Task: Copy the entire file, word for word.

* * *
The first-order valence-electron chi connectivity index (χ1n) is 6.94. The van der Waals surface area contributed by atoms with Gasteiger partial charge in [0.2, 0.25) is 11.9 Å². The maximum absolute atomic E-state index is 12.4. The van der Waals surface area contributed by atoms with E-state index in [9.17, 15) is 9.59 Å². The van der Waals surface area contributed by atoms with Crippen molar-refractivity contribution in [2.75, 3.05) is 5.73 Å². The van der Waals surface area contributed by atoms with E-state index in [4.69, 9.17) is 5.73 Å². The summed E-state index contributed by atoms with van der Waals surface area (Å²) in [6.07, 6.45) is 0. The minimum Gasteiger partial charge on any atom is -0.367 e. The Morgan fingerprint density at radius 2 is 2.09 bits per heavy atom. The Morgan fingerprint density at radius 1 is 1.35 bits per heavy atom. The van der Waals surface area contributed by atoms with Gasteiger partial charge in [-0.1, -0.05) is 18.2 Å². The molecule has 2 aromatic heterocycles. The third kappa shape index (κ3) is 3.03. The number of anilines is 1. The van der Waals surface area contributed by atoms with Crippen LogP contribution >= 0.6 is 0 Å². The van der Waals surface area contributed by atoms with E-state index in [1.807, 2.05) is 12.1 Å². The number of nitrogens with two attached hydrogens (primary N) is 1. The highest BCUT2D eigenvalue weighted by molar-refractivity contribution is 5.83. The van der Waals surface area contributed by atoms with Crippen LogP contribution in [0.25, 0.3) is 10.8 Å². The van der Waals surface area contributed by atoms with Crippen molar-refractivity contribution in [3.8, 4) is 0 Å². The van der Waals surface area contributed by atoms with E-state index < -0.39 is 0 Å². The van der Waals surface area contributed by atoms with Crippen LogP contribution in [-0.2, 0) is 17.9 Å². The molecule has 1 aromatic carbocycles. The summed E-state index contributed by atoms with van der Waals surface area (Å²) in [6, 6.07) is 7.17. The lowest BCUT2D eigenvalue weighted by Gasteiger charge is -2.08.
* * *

The first-order valence-electron chi connectivity index (χ1n) is 6.94. The van der Waals surface area contributed by atoms with Gasteiger partial charge in [0.2, 0.25) is 11.9 Å². The maximum absolute atomic E-state index is 12.4. The van der Waals surface area contributed by atoms with E-state index in [9.17, 15) is 9.59 Å². The van der Waals surface area contributed by atoms with Crippen molar-refractivity contribution in [2.75, 3.05) is 5.73 Å². The van der Waals surface area contributed by atoms with E-state index in [4.69, 9.17) is 5.73 Å². The summed E-state index contributed by atoms with van der Waals surface area (Å²) in [6.07, 6.45) is 0. The minimum Gasteiger partial charge on any atom is -0.367 e. The Morgan fingerprint density at radius 2 is 2.09 bits per heavy atom. The Morgan fingerprint density at radius 1 is 1.35 bits per heavy atom. The van der Waals surface area contributed by atoms with Gasteiger partial charge in [-0.1, -0.05) is 18.2 Å². The molecule has 2 aromatic heterocycles. The third kappa shape index (κ3) is 3.03. The number of anilines is 1. The van der Waals surface area contributed by atoms with Crippen LogP contribution >= 0.6 is 0 Å². The van der Waals surface area contributed by atoms with E-state index in [1.807, 2.05) is 12.1 Å². The number of nitrogens with two attached hydrogens (primary N) is 1. The highest BCUT2D eigenvalue weighted by molar-refractivity contribution is 5.83. The van der Waals surface area contributed by atoms with Crippen LogP contribution in [0.25, 0.3) is 10.8 Å². The van der Waals surface area contributed by atoms with Crippen molar-refractivity contribution in [3.8, 4) is 0 Å². The van der Waals surface area contributed by atoms with E-state index < -0.39 is 0 Å². The van der Waals surface area contributed by atoms with Crippen LogP contribution in [-0.2, 0) is 17.9 Å². The molecule has 1 aromatic carbocycles. The summed E-state index contributed by atoms with van der Waals surface area (Å²) in [6, 6.07) is 7.17. The lowest BCUT2D eigenvalue weighted by Gasteiger charge is -2.08.